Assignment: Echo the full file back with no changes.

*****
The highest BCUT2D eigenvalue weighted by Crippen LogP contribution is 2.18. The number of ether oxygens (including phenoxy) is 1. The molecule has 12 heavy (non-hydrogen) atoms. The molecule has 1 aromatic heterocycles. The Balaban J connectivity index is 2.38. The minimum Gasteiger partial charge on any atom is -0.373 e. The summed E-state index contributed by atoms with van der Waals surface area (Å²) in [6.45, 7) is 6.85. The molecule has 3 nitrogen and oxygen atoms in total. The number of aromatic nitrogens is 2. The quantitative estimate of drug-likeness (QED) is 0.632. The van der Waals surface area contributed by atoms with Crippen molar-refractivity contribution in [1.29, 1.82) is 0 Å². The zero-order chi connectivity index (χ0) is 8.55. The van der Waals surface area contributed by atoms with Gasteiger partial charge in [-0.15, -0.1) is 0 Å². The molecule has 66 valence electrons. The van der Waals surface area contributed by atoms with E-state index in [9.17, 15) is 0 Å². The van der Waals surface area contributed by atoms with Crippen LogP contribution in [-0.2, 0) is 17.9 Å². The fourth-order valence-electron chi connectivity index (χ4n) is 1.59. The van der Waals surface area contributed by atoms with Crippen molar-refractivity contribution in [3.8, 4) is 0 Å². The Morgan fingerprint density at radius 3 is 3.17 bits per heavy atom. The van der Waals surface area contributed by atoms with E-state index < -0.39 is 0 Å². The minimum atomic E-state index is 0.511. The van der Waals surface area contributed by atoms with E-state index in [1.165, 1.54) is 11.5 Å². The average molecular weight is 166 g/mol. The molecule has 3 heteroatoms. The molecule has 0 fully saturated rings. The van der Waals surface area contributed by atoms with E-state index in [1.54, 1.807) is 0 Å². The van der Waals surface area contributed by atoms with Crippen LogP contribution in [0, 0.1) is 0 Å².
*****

The highest BCUT2D eigenvalue weighted by Crippen LogP contribution is 2.18. The number of ether oxygens (including phenoxy) is 1. The molecule has 12 heavy (non-hydrogen) atoms. The molecule has 1 aromatic heterocycles. The Balaban J connectivity index is 2.38. The minimum Gasteiger partial charge on any atom is -0.373 e. The summed E-state index contributed by atoms with van der Waals surface area (Å²) in [6.45, 7) is 6.85. The molecule has 3 nitrogen and oxygen atoms in total. The number of aromatic nitrogens is 2. The quantitative estimate of drug-likeness (QED) is 0.632. The van der Waals surface area contributed by atoms with Crippen molar-refractivity contribution in [1.29, 1.82) is 0 Å². The zero-order chi connectivity index (χ0) is 8.55. The van der Waals surface area contributed by atoms with Gasteiger partial charge in [-0.15, -0.1) is 0 Å². The molecule has 66 valence electrons. The van der Waals surface area contributed by atoms with E-state index in [9.17, 15) is 0 Å². The van der Waals surface area contributed by atoms with Crippen LogP contribution in [-0.2, 0) is 17.9 Å². The fourth-order valence-electron chi connectivity index (χ4n) is 1.59. The van der Waals surface area contributed by atoms with Crippen molar-refractivity contribution in [3.8, 4) is 0 Å². The Morgan fingerprint density at radius 3 is 3.17 bits per heavy atom. The van der Waals surface area contributed by atoms with E-state index < -0.39 is 0 Å². The minimum atomic E-state index is 0.511. The van der Waals surface area contributed by atoms with E-state index in [1.165, 1.54) is 11.5 Å². The average molecular weight is 166 g/mol. The molecule has 3 heteroatoms. The molecule has 0 fully saturated rings. The van der Waals surface area contributed by atoms with E-state index in [1.54, 1.807) is 0 Å². The van der Waals surface area contributed by atoms with Crippen LogP contribution in [0, 0.1) is 0 Å².